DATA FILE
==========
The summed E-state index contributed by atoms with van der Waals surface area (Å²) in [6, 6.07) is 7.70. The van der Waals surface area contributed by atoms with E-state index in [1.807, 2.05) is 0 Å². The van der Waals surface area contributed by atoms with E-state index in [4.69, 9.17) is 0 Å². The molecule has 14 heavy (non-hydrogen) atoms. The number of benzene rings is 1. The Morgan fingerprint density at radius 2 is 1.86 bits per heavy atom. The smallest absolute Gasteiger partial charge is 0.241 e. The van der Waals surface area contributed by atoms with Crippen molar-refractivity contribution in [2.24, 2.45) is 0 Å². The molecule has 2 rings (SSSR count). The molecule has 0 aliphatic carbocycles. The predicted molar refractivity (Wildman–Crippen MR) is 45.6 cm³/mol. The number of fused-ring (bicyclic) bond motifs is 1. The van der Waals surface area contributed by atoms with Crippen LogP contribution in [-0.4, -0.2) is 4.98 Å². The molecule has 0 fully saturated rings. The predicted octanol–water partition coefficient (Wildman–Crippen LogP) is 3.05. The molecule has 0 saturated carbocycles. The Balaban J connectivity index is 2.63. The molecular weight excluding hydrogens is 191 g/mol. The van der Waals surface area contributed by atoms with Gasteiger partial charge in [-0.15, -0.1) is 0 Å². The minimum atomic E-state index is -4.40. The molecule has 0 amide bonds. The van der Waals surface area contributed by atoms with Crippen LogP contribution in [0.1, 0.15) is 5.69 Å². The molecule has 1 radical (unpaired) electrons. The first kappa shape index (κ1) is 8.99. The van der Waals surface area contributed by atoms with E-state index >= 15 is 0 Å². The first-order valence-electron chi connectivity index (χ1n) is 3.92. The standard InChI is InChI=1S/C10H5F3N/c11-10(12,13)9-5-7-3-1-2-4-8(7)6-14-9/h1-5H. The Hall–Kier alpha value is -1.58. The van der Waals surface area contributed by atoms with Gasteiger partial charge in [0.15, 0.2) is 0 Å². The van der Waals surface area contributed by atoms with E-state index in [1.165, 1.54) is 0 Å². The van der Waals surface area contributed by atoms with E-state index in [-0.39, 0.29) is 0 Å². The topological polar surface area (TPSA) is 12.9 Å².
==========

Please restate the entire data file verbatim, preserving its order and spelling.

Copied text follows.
The summed E-state index contributed by atoms with van der Waals surface area (Å²) in [6, 6.07) is 7.70. The van der Waals surface area contributed by atoms with E-state index in [1.807, 2.05) is 0 Å². The van der Waals surface area contributed by atoms with E-state index in [4.69, 9.17) is 0 Å². The molecule has 14 heavy (non-hydrogen) atoms. The number of benzene rings is 1. The Morgan fingerprint density at radius 2 is 1.86 bits per heavy atom. The smallest absolute Gasteiger partial charge is 0.241 e. The van der Waals surface area contributed by atoms with Crippen molar-refractivity contribution in [2.24, 2.45) is 0 Å². The molecule has 2 rings (SSSR count). The molecule has 0 aliphatic carbocycles. The predicted molar refractivity (Wildman–Crippen MR) is 45.6 cm³/mol. The number of fused-ring (bicyclic) bond motifs is 1. The van der Waals surface area contributed by atoms with Crippen LogP contribution in [-0.4, -0.2) is 4.98 Å². The molecule has 0 fully saturated rings. The predicted octanol–water partition coefficient (Wildman–Crippen LogP) is 3.05. The molecule has 0 saturated carbocycles. The Balaban J connectivity index is 2.63. The molecular weight excluding hydrogens is 191 g/mol. The van der Waals surface area contributed by atoms with Gasteiger partial charge in [-0.15, -0.1) is 0 Å². The minimum atomic E-state index is -4.40. The molecule has 0 amide bonds. The van der Waals surface area contributed by atoms with Crippen LogP contribution in [0.1, 0.15) is 5.69 Å². The molecule has 1 radical (unpaired) electrons. The first kappa shape index (κ1) is 8.99. The van der Waals surface area contributed by atoms with E-state index >= 15 is 0 Å². The first-order valence-electron chi connectivity index (χ1n) is 3.92. The standard InChI is InChI=1S/C10H5F3N/c11-10(12,13)9-5-7-3-1-2-4-8(7)6-14-9/h1-5H. The Hall–Kier alpha value is -1.58. The van der Waals surface area contributed by atoms with Gasteiger partial charge in [0.15, 0.2) is 0 Å². The van der Waals surface area contributed by atoms with E-state index in [1.165, 1.54) is 0 Å². The van der Waals surface area contributed by atoms with E-state index in [-0.39, 0.29) is 0 Å². The topological polar surface area (TPSA) is 12.9 Å².